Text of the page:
|DREW ANGERER / GETTY IMAGES|
Now that Donald Trump has been whacked with two articles of impeachment, it is time to begin impeachment proceedings against his latter-day enabler, collaborator and partner in crime, Attorney General William Barr.
There have been bad attorneys general in the past. Edwin Meese and John Ashcroft come to mind, while an argument can be made that Janet Reno wasn't so hot. But no matter the era or the president, even the worst AGs took seriously their role as the nation's chief law enforcement officer. But Barr is so corrupt -- consistently siding with the president over his own staff and the FBI -- that Trump has used the cover he has provided him as permission to cheat at elections.
Barr's latest expedition into the dark side of servility is a whopper.
On Monday, the Department of Justice inspector general, Michael Horowitz, released the findings of his inquiry into the origins of the FBI's investigation into Trump's collusion with Russian to undermine the 2016 election, which eventually grew into the two-year investigation led by Special Counsel Robert Mueller. The Horowitz investigation had been demanded by congressional Republicans who bought into Trump's claims that he has been the victim of a "deep state" conspiracy to smear him with lies, which is kind of rich since he is being impeached for abusing the power of his office to try to smear a Democratic candidate with lies. (The other article of impeachment is contempt of Congress.)
Anyhow, Horowitz found absolutely no evidence of a conspiracy. There were some procedural issues with the Carter Page FISA warrant and such, but the IG concluded that the FBI acted properly in looking into Trump and his campaign.
Trump reacted to the Horowitz report by throwing one of his patented fits. And lying some more. He claimed the report shows that the investigation into him was "concocted" and that it "was an overthrow of government, this was an attempted overthrow -- and a lot of people were in on it."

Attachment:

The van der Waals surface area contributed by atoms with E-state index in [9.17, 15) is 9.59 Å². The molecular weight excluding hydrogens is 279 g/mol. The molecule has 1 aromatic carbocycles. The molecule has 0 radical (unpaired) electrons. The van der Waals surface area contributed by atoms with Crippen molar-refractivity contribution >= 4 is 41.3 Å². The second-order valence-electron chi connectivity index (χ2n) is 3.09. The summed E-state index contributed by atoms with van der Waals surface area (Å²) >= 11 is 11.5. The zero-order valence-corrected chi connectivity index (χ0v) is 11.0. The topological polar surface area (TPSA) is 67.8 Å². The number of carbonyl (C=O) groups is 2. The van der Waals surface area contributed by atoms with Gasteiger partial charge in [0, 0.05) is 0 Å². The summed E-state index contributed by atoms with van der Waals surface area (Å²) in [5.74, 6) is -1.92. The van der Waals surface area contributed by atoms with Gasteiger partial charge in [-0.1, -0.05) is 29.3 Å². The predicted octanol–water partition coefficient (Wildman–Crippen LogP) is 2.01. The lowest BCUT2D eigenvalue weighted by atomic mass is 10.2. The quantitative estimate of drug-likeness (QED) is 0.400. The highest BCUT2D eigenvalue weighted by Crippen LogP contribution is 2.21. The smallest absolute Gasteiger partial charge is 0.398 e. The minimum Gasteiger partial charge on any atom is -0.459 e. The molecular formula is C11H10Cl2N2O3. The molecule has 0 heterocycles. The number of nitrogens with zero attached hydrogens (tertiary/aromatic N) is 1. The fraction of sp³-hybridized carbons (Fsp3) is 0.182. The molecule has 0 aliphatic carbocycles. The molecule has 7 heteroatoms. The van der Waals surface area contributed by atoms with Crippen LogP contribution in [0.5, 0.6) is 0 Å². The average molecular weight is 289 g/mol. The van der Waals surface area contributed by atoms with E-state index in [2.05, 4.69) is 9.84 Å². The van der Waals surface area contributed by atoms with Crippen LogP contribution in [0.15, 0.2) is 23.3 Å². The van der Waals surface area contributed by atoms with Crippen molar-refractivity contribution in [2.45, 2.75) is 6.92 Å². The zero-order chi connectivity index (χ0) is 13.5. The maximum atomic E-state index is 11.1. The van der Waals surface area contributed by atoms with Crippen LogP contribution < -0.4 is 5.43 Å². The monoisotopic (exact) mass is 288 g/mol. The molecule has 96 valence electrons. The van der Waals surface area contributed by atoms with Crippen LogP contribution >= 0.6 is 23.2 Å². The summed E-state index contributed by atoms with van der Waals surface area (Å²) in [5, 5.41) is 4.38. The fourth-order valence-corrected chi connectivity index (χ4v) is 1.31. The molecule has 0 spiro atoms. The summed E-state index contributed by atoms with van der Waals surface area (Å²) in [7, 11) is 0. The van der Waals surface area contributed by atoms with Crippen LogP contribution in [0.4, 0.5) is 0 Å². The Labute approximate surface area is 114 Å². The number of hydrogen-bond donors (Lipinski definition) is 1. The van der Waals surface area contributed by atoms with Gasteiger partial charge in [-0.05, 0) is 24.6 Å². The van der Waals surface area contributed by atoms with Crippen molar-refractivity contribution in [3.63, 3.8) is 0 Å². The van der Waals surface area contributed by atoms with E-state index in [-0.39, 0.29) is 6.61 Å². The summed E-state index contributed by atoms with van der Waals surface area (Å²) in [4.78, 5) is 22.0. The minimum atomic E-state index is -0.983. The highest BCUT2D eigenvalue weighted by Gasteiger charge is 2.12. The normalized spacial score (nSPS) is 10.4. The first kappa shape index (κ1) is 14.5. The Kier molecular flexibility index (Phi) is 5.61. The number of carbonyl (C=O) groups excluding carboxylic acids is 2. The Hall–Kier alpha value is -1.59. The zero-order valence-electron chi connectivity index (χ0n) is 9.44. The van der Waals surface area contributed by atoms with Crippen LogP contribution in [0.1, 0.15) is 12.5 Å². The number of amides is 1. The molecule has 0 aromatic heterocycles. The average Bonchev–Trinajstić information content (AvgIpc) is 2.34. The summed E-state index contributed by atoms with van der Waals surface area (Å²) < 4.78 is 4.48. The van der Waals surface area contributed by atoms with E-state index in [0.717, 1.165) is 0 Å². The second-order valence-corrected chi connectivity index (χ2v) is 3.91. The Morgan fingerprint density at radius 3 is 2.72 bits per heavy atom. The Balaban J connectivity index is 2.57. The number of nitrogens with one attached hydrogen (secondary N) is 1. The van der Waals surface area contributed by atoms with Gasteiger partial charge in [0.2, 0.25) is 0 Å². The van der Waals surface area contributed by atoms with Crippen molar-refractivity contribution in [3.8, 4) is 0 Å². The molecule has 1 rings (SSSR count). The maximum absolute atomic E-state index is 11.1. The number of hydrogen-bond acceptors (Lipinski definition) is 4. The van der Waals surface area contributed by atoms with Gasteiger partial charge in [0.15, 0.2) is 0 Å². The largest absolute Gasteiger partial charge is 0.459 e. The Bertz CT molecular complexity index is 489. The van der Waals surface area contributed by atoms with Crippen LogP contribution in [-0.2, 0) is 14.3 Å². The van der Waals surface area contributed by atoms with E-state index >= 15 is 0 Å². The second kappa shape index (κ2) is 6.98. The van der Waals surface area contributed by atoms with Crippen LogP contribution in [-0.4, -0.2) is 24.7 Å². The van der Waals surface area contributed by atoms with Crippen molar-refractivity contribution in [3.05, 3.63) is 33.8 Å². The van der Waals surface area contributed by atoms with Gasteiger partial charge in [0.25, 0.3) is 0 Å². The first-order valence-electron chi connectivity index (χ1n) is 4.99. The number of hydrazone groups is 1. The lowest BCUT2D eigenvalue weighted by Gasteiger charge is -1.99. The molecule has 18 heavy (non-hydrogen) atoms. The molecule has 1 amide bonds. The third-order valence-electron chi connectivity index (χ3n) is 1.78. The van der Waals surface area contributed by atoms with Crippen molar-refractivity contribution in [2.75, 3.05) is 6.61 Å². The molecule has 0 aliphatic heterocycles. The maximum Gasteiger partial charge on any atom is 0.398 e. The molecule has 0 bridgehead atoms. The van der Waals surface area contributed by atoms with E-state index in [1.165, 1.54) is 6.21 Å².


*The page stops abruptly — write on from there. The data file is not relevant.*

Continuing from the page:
These claims are, of course, literally the opposite of what the IG found, but he was backed up by Barr, who further fed Trump's autocratic delusions by throwing his own FBI employees under the bus in statements on Monday and Tuesday in falsely accusing them of starting the investigation "on the thinnest of suspicions" and then bizarrely claiming, in taking a page from his master's playbook, that "the evidence produced by the [Mueller] investigation was consistently exculpatory," which is to say Trump and his campaign did no wrong.
"I think our nation was turned on its head for three years based on a completely bogus narrative that was largely fanned and hyped by a completely irresponsible press," Barr told NBC News. "I think there were gross abuses . . . and inexplicable behavior that is intolerable in the FBI."
In other words, Barr is absolving Trump of all blame although 34 people were indicted, seven pleaded guilty and five others were convicted. Mueller, who stopped short of calling for conspiracy charges to be filed against Trump after he leaves office, did find 10 instances were he obstructed of justice. And it's a safe bet that if Trump weren't protected by that invisible shield of executive privilege, he might already have joined his former lawyer and fixer Michael Cohen, his campaign manager Paul Manafort and his longest of longtime advisers Roger Stone, in prison.
Barr said the final and more thoroughly considered word would be that of John Durham, the U.S. attorney in Connecticut, whom he hand-picked to perform a separate, criminal investigation into the origins of the Russia probe.
The AG told NBC News that Durham's review could reach an "important watershed" in the late spring or early summer, just as the presidential campaigns are intensifying.
Donald B. Ayer, who preceded Barr as deputy attorney general in the George H.W. Bush administration, warned that Barr "is bringing to bear, in all of his conduct here, a perspective on the law that the president is all-powerful and should be able to do pretty much whatever he wants. And I think we're not done yet. It seems likely that Barr will do some pretty bad things with whatever facts Durham finds, by viewing them through the lens of his twisted concept of executive power."
This is not mere partisan hackery.
Barr, in publicly accusing his own staff of screwing up while buying into sinister conspiracy theories, is sending the message that our right to free and fair elections has been abrogated. Which it has, but to hear the attorney general infer as much is an outrage, and all the more so because Trump's congressional allies have largely given up disputing the facts Barr continues trying to subvert.
There is only one way to hold Barr accountable even as Trump lays the groundwork for slithering off the impeachment hook after a Senate trial stemming from his efforts to fix the 2020 election. That would be articles of impeachment charging the attorney general with obstruction of justice and abuse of power.
Yeah, everybody's exhausted by all this shit. But Barr has to be stopped.